Internet marketers love to make up words. Imagine going back to the '80s and telling investors that our biggest companies would eventually have names like "Google" and "Yahoo." But as new words go, "podcast" is one of the best.
The problem with new words is that they can scare off people who don't realize how ordinary the technology is. Podcast sounds fancy when you hear it the first time, but a podcast is actually just an ordinary mp3 file, like any other music file you would play on your computer.
Podcast software checks a publisher's server every so often to see if a new file is available. If it finds one, it automatically downloads the podcast to your hard drive.
Then, depending on how you have it configured, the software can update your portable music player the next time you plug it in.
iTunes isn't the only way to download podcasts, but it's probably the easiest.
If you're not ready to make the leap to iTunes, most podcasts can be downloaded manually and played with any kind of audio software.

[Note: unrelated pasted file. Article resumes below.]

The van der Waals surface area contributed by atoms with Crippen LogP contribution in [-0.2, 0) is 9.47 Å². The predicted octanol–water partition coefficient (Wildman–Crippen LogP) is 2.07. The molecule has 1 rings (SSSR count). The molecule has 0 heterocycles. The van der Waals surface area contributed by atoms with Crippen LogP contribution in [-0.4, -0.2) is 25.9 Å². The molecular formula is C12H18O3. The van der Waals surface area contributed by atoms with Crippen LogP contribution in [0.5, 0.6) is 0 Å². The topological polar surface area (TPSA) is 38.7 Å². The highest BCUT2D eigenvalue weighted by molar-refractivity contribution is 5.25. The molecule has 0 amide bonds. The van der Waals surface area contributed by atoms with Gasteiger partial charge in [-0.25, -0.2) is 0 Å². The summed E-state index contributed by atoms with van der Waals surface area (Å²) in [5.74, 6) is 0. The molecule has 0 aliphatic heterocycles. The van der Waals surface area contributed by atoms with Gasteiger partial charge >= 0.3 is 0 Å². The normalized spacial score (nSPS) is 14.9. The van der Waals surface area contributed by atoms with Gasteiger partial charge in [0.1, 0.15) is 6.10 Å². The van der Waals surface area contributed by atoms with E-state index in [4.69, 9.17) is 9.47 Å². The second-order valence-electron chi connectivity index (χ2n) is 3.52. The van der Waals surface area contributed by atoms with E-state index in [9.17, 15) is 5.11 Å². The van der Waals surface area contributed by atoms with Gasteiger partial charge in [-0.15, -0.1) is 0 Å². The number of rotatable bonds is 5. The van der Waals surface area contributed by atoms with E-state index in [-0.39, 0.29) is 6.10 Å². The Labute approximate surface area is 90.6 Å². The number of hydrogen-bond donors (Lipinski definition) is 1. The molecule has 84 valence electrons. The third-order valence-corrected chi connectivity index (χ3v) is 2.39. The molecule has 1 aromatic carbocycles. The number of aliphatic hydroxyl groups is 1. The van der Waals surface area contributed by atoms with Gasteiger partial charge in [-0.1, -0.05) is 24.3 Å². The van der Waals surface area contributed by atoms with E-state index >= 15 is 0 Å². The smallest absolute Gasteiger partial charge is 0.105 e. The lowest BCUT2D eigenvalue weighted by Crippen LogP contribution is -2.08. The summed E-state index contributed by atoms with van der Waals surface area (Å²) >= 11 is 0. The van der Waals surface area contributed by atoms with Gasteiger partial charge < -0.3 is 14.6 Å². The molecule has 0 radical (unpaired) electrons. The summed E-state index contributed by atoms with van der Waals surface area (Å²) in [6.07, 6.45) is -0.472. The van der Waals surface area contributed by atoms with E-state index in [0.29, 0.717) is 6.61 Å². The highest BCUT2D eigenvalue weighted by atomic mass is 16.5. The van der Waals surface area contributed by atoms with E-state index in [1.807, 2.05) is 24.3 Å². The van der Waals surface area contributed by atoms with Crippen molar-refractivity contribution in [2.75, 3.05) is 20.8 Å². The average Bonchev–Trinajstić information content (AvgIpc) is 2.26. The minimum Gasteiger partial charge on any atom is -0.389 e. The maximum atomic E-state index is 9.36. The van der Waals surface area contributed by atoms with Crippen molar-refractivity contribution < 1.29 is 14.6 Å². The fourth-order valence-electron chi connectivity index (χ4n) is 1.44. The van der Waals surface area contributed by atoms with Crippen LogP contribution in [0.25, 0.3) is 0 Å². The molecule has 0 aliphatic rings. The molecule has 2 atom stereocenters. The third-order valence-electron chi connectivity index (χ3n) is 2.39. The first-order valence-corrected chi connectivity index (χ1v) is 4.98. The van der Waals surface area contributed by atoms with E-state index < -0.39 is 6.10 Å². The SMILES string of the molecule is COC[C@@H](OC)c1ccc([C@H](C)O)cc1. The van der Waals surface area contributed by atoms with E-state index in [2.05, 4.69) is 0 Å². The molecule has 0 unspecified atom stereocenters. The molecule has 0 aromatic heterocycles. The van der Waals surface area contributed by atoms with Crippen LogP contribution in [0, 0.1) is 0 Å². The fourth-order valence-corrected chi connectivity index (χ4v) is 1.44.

The real advantage of iTunes is the podcast directory you can access from the Apple store. Don't worry, 95 percent of podcasts are free, and iTunes will warn you if something costs money.
Most podcasts are devoted to geek stuff books like Harry Potter and games like World of Warcraft but if you're willing to poke around a bit, you can find podcasts on just about anything. A quick search of the iTunes music store turns up half a dozen podcasts about knitting and hundreds of podcasts about religion.
The newest version of iTunes introduces iTunes University, a collection of educational podcasts, including full academic lectures from Berkeley and Stanford. I personally recommend "Historical Jesus" and "Physics for Future Presidents." You can also find some real gems at NPR.org.
NPR offers dozens of programs that we don't get on our local station, and they're all available as free podcasts. My favorite is a game show called "Wait Wait ... Don't Tell Me." It's a current events news quiz that is much, much funnier than it sounds.
So please, don't let buzzwords scare you away from new things. Podcasts aren't just for yuppies and college students. There's a world full of information out there, and the iPod's not just for music anymore.
The page stops but the blog goes on. Talk back to Michael at http://www.lubbockonline.net/blogs/duff/
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